Graduation Year


Document Type




Degree Granting Department

Computer Science and Engineering

Major Professor

Dmitry B. Goldgof, Ph.D.

Co-Major Professor

Lawrence O. Hall, Ph.D.

Committee Member

Peter R. Mouton, Ph.D.


Stereology, Thresholded Absolute Gradient, Z-stack, Contrast, Depth From Focus


The study of microstructures in brightfield microscopy using unbiased stereology plays a large and growing role in bioscience research. Stereology enables objective quantitative analysis of biological structures within a tissue sample. A first step in the stereology process is to calculate the thickness of a tissue sample by locating the top and bottom surfaces of the sample. The aim of this project is to fully automate this location process by using the relative optical focus measure as an indicator of tissue surface boundary.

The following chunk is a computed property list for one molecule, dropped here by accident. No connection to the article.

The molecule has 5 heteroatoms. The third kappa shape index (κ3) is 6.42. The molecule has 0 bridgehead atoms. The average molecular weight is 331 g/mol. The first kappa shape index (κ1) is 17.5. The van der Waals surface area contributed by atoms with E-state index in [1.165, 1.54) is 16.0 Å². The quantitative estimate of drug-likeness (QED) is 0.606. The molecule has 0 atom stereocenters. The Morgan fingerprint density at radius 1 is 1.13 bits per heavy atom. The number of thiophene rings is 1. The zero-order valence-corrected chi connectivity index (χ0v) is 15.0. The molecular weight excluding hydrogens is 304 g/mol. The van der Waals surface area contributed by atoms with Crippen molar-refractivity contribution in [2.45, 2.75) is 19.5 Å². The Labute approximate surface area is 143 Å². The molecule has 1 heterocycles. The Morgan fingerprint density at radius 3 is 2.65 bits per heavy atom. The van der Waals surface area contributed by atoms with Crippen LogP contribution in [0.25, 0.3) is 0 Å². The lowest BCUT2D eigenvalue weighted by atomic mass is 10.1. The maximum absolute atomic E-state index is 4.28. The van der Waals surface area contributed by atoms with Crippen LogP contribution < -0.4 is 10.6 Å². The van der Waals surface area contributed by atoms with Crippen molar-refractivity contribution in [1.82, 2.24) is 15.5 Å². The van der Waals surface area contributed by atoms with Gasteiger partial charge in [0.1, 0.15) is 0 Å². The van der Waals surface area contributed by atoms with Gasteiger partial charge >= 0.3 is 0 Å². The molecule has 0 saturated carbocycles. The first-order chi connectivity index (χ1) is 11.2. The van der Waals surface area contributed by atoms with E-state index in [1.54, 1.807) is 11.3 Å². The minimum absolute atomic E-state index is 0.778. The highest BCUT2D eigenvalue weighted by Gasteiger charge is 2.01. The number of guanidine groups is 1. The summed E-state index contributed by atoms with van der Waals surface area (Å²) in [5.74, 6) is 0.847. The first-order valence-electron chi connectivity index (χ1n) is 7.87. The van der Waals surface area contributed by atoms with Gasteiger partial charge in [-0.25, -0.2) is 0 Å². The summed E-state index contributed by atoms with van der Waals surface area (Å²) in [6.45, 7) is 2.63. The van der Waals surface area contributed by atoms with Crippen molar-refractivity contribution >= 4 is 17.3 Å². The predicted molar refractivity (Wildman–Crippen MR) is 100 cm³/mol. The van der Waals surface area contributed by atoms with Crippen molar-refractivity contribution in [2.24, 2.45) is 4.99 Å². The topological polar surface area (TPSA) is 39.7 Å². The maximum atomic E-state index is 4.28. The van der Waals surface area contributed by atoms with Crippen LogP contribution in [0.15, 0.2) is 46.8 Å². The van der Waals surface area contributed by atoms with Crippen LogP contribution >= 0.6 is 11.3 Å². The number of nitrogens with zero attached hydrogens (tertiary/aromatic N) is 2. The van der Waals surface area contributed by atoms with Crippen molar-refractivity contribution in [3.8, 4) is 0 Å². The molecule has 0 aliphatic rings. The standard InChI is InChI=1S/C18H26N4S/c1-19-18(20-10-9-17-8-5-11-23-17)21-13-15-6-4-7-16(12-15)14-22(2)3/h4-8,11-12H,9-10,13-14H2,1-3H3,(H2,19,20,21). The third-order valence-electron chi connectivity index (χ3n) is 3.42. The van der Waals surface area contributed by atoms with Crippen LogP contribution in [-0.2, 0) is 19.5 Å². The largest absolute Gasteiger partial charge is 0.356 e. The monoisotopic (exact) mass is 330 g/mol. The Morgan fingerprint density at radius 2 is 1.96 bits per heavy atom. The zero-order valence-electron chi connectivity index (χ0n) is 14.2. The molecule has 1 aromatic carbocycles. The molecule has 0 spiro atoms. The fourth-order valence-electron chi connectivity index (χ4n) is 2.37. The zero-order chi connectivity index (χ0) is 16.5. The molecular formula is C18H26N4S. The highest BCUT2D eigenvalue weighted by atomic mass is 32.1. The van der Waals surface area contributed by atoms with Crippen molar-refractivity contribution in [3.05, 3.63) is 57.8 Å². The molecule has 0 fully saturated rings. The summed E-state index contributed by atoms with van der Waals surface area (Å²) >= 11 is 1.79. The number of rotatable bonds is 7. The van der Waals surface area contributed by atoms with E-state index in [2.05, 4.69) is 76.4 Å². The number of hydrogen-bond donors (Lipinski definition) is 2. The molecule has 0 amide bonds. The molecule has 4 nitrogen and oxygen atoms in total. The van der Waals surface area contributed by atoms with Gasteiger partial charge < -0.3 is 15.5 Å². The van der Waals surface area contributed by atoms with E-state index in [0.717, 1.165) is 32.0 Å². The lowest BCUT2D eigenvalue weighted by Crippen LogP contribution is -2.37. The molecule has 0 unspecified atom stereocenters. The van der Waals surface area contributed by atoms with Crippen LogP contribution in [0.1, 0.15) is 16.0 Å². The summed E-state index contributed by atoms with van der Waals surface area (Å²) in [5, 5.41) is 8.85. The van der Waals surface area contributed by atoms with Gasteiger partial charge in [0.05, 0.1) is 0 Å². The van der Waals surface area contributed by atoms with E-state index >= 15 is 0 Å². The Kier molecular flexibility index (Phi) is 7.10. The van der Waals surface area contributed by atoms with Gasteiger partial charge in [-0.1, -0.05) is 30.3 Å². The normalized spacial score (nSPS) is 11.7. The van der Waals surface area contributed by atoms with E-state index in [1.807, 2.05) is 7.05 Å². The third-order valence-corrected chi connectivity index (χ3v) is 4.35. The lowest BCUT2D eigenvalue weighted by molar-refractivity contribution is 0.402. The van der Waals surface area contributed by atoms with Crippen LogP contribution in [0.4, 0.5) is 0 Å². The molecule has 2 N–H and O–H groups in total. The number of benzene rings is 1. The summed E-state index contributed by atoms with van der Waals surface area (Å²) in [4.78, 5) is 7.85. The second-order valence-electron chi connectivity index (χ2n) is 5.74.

The current method for identification of focus bounding planes requires a trained user to manually select the top and bottom of the tissue at each sample position examined. To automate finding the correct focal planes, i.e. the "just out of focus" planes at the top and bottom surfaces of the tissue sections, a novel approach was developed. Several gray scale focusing functions were analyzed, but while the traditional emphasis of microscopy focus functions is to find global maximums on the focus curve, in this project the aim was to find the sharp "knees" on the focus curve. Starting with a low focus measure value when the focal plane of the objective lens is out of focus above the tissue sample, the objective focal plane is moved downward through the tissue. The ideal focus measure should increase sharply as the upper surface of the tissue passes into the depth of field of the objective lens. As the focal plane is moved through the tissue, the focus measure value rises and falls as objects within the tissue come in and out of focus. As the bottom tissue surface passes into the depth of field the ideal focus measure should reflect some level of focus, dropping precipitously as the surface passes out of the depth of field into the unfocused region below the tissue.